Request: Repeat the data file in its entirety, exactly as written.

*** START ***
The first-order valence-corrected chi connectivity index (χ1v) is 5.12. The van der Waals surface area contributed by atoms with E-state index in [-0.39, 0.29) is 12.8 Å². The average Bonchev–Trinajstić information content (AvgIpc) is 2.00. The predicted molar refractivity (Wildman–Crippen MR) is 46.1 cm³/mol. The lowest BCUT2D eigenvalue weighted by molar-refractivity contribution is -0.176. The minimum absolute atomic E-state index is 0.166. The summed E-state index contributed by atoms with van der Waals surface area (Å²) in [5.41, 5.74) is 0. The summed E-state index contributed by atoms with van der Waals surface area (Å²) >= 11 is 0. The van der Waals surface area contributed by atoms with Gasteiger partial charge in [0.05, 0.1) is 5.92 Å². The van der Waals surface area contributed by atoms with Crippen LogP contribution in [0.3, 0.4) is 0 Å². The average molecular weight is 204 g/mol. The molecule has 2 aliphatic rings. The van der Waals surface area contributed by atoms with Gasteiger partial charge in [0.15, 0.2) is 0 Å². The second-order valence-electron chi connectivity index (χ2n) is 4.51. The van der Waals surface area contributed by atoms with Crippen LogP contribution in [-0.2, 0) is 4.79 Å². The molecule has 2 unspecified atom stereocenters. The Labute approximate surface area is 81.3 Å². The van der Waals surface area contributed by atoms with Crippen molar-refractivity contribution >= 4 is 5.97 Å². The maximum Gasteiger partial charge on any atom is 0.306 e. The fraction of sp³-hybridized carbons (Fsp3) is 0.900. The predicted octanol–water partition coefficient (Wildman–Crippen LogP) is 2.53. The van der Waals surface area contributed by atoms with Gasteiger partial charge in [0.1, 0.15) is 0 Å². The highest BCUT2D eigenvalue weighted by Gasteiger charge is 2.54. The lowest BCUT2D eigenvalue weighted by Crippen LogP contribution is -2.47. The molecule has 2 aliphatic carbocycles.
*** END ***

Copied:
The first-order valence-corrected chi connectivity index (χ1v) is 5.12. The van der Waals surface area contributed by atoms with E-state index in [-0.39, 0.29) is 12.8 Å². The average Bonchev–Trinajstić information content (AvgIpc) is 2.00. The predicted molar refractivity (Wildman–Crippen MR) is 46.1 cm³/mol. The lowest BCUT2D eigenvalue weighted by molar-refractivity contribution is -0.176. The minimum absolute atomic E-state index is 0.166. The summed E-state index contributed by atoms with van der Waals surface area (Å²) in [5.41, 5.74) is 0. The summed E-state index contributed by atoms with van der Waals surface area (Å²) >= 11 is 0. The van der Waals surface area contributed by atoms with Gasteiger partial charge in [0.05, 0.1) is 5.92 Å². The van der Waals surface area contributed by atoms with Crippen LogP contribution in [0.3, 0.4) is 0 Å². The average molecular weight is 204 g/mol. The molecule has 2 aliphatic rings. The van der Waals surface area contributed by atoms with Gasteiger partial charge in [0.15, 0.2) is 0 Å². The second-order valence-electron chi connectivity index (χ2n) is 4.51. The van der Waals surface area contributed by atoms with Crippen LogP contribution in [-0.2, 0) is 4.79 Å². The molecule has 2 unspecified atom stereocenters. The Labute approximate surface area is 81.3 Å². The van der Waals surface area contributed by atoms with Crippen molar-refractivity contribution >= 4 is 5.97 Å². The maximum Gasteiger partial charge on any atom is 0.306 e. The fraction of sp³-hybridized carbons (Fsp3) is 0.900. The predicted octanol–water partition coefficient (Wildman–Crippen LogP) is 2.53. The van der Waals surface area contributed by atoms with Gasteiger partial charge in [0.1, 0.15) is 0 Å². The highest BCUT2D eigenvalue weighted by Gasteiger charge is 2.54. The lowest BCUT2D eigenvalue weighted by Crippen LogP contribution is -2.47. The molecule has 2 aliphatic carbocycles.